Wang Keping

[27 Jan 2015]


In recent years, Chinese collectors have shown much interest in Chinese artists who moved to Paris during the 20th century and whose works offer hybrid visions of the great Asian traditions and Western modernity. Chinese artists who lived outside China are emblematic of a trans-cultural vision of creation and thus enjoy strong demand both in the East and the West. The French art scene is marked by prominent Chinese artists whose works are collected as much in Europe as in China: for example, ZAO Wou-Ki and CHU Teh-Chun whose abstract works are now worth millions. Another artist in this category is Wang Keping, whose ascension has been more discreet, but nevertheless steady. WANG Keping is a founder of the famous Les Etoiles (The Stars) group, whose name was chosen for this first unofficial group of Chinese artists because “at that time we were the only lights that shone in an endless night. Moreover, stars, that seem so small when seen from afar, could well be gigantic planets.

Keping’s artistic career
Primarily a sculptor, Wang Keping was born in 1949 in Beijing and worked in Paris for over 20 years. Considering his key position in the history of 20th century art, his work remains relatively unknown. In opposition to the canons of socialist realism, he founded the group “Les Etoiles” (Xing-Xing) in 1979 with HUANG Rui, MA Desheng, Zhong Acheng, BO Yun, LI Shuang and QU Lei Lei. He also had links at the time with an unknown young provocateur called AI Weiwei. That same year, after Beijing’s National Gallery of Art refused to exhibit their works in an exhibition, the Stars group decided to organize their own exhibition in front of the museum. This daring move caught the media’s attention around the world, including the headlines of the New York Times. A year later, the previously refused Stars were officially invited to exhibit their works at Beijing’s National Gallery.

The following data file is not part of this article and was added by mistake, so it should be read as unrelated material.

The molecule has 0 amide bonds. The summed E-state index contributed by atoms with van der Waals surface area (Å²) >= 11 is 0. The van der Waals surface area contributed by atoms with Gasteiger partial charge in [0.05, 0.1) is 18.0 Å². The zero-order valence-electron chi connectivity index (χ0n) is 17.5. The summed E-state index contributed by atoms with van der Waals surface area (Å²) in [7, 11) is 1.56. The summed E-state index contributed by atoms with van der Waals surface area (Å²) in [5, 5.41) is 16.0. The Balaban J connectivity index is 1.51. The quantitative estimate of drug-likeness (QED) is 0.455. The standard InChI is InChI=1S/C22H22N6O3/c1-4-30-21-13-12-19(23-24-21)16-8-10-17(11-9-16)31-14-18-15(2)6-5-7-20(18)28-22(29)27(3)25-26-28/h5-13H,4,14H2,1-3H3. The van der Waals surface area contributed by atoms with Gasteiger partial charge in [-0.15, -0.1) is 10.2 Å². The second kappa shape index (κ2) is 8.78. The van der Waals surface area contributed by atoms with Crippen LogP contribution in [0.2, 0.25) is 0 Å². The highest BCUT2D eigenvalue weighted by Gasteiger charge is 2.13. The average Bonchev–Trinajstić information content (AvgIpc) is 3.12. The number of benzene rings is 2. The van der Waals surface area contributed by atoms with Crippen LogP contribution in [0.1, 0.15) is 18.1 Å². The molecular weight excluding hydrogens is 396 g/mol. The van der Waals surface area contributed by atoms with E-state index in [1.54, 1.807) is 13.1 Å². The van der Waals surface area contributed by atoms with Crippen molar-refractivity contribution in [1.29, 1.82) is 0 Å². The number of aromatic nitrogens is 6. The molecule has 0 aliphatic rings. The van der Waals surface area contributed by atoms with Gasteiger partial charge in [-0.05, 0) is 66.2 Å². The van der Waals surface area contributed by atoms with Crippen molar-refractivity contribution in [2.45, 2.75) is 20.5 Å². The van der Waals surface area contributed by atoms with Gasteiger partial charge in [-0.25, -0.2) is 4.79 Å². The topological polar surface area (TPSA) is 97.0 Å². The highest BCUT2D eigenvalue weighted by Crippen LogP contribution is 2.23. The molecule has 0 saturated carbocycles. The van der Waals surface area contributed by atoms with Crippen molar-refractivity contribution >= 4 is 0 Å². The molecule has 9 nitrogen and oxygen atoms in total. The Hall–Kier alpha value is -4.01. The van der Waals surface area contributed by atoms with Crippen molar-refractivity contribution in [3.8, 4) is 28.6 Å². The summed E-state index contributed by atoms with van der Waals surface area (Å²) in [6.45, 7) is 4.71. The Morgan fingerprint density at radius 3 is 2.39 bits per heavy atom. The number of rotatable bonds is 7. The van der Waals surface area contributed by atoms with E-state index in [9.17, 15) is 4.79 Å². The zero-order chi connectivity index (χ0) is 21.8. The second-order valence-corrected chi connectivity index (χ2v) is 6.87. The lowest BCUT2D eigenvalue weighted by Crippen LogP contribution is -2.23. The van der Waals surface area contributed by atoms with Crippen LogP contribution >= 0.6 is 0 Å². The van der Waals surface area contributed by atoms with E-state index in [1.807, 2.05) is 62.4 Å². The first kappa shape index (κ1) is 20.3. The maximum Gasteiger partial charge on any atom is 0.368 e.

Soon after the exhibition, the group’s members began to scatter. Wang Keping was expelled and chose France as his new anchor point. His politically explicit early works (e.g. Idols or Silence) received a lot of attention and were exhibited at the Centre Georges Pompidou in 1989. However, over the years, his work became less abrasive, often taking women and couples as his subject. Keping worked with wood, respecting the original form of the living materials and following the natural curves to create highly sensual shapes. His sculptures, reminiscent of Modern totems created by Gauguin and Matisse, received a burnt-finish patina: according to Sylvain Lecombre, the wood is superficially scathed to obtain a finish that seems to completely penetrate the mass of the represented body.

Today Wang Keping is represented by galleries in Paris and New York (Zürcher gallery) and Hong Kong (10 Chancery Lane Gallery). As regards his secondary market price history, it dates back to 1998 when Christie’s in London offered his first sculpture for sale. Unfortunately, despite the attractive estimate of €5,000, his auction debut failed to sell. With demand absent, it was another six years before Christie’s made a second attempt (in 2004), but this time in Hong Kong. The carved couple offered fetched the equivalent of €5,400… a very good deal. Two years later, a solid demand base began to form and a sculpture of woman fetched an exceptional result (for that time) of almost €50,000, double its estimate, this time in New York. A month later another sale generated €63,000 in Hong Kong (Companion, Sotheby’s April 8, 2004). After that, his French market jumped into life, and his price index moved rapidly into line with his international prices.

Today, Wang Keping’s works seem to have escaped speculative impulses. His prices have been gradually climbing for eight years. However, the artist remains fairly unknown in the West, a fact that he laments, suggesting that art critics, journalists and museums often overlook his work because it doesn’t comply with current fashions in art. China, on the other hand, is paying him increasingly visible homage, including a solo exhibition in 2013 at the prestigious Ullens Center for Contemporary Art. In the meantime, Wang Keping is patiently waiting for his moment of glory in France.